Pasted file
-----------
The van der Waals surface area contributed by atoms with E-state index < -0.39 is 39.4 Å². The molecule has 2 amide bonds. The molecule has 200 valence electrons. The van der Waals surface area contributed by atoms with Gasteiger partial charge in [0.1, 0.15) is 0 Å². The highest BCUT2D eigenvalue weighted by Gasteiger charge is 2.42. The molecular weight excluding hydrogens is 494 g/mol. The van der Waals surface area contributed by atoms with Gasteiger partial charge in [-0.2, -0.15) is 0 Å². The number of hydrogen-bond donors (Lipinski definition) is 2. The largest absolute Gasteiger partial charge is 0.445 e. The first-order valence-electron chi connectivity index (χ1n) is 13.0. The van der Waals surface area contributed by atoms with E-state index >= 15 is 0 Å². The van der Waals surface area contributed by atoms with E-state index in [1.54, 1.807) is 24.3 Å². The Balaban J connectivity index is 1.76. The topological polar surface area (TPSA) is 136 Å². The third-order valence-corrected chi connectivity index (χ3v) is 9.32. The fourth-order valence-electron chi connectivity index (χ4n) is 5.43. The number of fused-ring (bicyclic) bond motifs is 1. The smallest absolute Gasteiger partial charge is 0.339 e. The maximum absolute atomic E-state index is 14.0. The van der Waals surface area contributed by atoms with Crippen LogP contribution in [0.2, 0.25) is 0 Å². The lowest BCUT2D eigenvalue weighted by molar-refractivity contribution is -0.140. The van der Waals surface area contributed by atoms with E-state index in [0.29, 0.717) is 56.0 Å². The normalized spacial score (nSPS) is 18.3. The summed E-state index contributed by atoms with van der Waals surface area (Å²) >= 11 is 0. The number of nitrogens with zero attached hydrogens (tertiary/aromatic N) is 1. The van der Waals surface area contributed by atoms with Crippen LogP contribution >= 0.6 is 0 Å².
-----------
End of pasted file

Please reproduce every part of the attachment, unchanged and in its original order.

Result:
The van der Waals surface area contributed by atoms with E-state index < -0.39 is 39.4 Å². The molecule has 2 amide bonds. The molecule has 200 valence electrons. The van der Waals surface area contributed by atoms with Gasteiger partial charge in [0.1, 0.15) is 0 Å². The highest BCUT2D eigenvalue weighted by Gasteiger charge is 2.42. The molecular weight excluding hydrogens is 494 g/mol. The van der Waals surface area contributed by atoms with Gasteiger partial charge in [-0.2, -0.15) is 0 Å². The number of hydrogen-bond donors (Lipinski definition) is 2. The largest absolute Gasteiger partial charge is 0.445 e. The first-order valence-electron chi connectivity index (χ1n) is 13.0. The van der Waals surface area contributed by atoms with E-state index >= 15 is 0 Å². The van der Waals surface area contributed by atoms with E-state index in [1.54, 1.807) is 24.3 Å². The Balaban J connectivity index is 1.76. The topological polar surface area (TPSA) is 136 Å². The third-order valence-corrected chi connectivity index (χ3v) is 9.32. The fourth-order valence-electron chi connectivity index (χ4n) is 5.43. The number of fused-ring (bicyclic) bond motifs is 1. The smallest absolute Gasteiger partial charge is 0.339 e. The maximum absolute atomic E-state index is 14.0. The van der Waals surface area contributed by atoms with Crippen LogP contribution in [0.2, 0.25) is 0 Å². The lowest BCUT2D eigenvalue weighted by molar-refractivity contribution is -0.140. The van der Waals surface area contributed by atoms with E-state index in [0.29, 0.717) is 56.0 Å². The normalized spacial score (nSPS) is 18.3. The summed E-state index contributed by atoms with van der Waals surface area (Å²) >= 11 is 0. The number of nitrogens with zero attached hydrogens (tertiary/aromatic N) is 1. The van der Waals surface area contributed by atoms with Crippen LogP contribution >= 0.6 is 0 Å².